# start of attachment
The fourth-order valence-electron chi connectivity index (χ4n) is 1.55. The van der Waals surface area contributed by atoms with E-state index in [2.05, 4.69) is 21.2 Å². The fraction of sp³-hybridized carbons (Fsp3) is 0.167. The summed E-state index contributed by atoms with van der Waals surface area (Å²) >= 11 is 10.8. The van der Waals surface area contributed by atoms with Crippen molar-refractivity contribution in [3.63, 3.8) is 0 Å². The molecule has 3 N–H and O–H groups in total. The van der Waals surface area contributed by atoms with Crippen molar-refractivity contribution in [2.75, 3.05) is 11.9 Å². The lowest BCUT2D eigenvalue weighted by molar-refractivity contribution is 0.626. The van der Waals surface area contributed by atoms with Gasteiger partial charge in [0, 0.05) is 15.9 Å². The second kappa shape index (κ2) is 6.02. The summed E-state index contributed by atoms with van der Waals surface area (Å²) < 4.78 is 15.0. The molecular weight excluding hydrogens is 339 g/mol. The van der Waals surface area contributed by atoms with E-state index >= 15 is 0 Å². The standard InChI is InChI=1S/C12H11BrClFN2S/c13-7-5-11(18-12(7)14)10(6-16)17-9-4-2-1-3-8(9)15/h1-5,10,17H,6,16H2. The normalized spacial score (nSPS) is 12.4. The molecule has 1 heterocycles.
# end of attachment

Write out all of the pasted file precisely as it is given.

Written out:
The fourth-order valence-electron chi connectivity index (χ4n) is 1.55. The van der Waals surface area contributed by atoms with E-state index in [2.05, 4.69) is 21.2 Å². The fraction of sp³-hybridized carbons (Fsp3) is 0.167. The summed E-state index contributed by atoms with van der Waals surface area (Å²) >= 11 is 10.8. The van der Waals surface area contributed by atoms with Crippen molar-refractivity contribution in [3.63, 3.8) is 0 Å². The molecule has 3 N–H and O–H groups in total. The van der Waals surface area contributed by atoms with Crippen molar-refractivity contribution in [2.75, 3.05) is 11.9 Å². The lowest BCUT2D eigenvalue weighted by molar-refractivity contribution is 0.626. The van der Waals surface area contributed by atoms with Gasteiger partial charge in [0, 0.05) is 15.9 Å². The second kappa shape index (κ2) is 6.02. The summed E-state index contributed by atoms with van der Waals surface area (Å²) < 4.78 is 15.0. The molecular weight excluding hydrogens is 339 g/mol. The van der Waals surface area contributed by atoms with E-state index >= 15 is 0 Å². The standard InChI is InChI=1S/C12H11BrClFN2S/c13-7-5-11(18-12(7)14)10(6-16)17-9-4-2-1-3-8(9)15/h1-5,10,17H,6,16H2. The normalized spacial score (nSPS) is 12.4. The molecule has 1 heterocycles.